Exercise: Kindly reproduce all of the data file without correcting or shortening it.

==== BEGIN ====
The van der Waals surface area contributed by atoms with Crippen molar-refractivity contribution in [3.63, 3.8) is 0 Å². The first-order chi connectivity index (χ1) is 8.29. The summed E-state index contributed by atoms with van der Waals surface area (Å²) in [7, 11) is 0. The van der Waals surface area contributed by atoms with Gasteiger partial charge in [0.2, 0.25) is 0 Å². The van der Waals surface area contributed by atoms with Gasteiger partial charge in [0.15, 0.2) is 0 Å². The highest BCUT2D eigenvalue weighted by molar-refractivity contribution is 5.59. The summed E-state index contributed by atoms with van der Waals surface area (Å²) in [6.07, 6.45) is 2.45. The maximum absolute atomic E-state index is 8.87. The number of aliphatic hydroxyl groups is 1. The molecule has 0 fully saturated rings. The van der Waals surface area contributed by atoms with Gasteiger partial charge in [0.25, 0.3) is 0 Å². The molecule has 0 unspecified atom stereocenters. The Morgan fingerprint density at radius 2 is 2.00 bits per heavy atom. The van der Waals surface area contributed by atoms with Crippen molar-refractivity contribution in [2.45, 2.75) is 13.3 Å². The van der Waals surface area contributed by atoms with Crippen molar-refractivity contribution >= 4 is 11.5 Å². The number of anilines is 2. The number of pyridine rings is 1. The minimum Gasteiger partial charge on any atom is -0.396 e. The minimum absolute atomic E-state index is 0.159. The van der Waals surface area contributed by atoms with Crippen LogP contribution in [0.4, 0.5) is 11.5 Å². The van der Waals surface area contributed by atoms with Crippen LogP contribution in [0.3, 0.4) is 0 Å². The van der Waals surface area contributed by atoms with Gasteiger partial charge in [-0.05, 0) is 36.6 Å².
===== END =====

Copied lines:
The van der Waals surface area contributed by atoms with Crippen molar-refractivity contribution in [3.63, 3.8) is 0 Å². The first-order chi connectivity index (χ1) is 8.29. The summed E-state index contributed by atoms with van der Waals surface area (Å²) in [7, 11) is 0. The van der Waals surface area contributed by atoms with Gasteiger partial charge in [0.2, 0.25) is 0 Å². The van der Waals surface area contributed by atoms with Gasteiger partial charge in [0.15, 0.2) is 0 Å². The highest BCUT2D eigenvalue weighted by molar-refractivity contribution is 5.59. The summed E-state index contributed by atoms with van der Waals surface area (Å²) in [6.07, 6.45) is 2.45. The maximum absolute atomic E-state index is 8.87. The number of aliphatic hydroxyl groups is 1. The molecule has 0 fully saturated rings. The van der Waals surface area contributed by atoms with Gasteiger partial charge in [0.25, 0.3) is 0 Å². The molecule has 0 unspecified atom stereocenters. The Morgan fingerprint density at radius 2 is 2.00 bits per heavy atom. The van der Waals surface area contributed by atoms with Crippen molar-refractivity contribution in [2.45, 2.75) is 13.3 Å². The van der Waals surface area contributed by atoms with Crippen molar-refractivity contribution >= 4 is 11.5 Å². The number of anilines is 2. The number of pyridine rings is 1. The minimum Gasteiger partial charge on any atom is -0.396 e. The minimum absolute atomic E-state index is 0.159. The van der Waals surface area contributed by atoms with Crippen LogP contribution in [0.4, 0.5) is 11.5 Å². The van der Waals surface area contributed by atoms with Crippen LogP contribution in [0.3, 0.4) is 0 Å². The van der Waals surface area contributed by atoms with Gasteiger partial charge in [-0.05, 0) is 36.6 Å².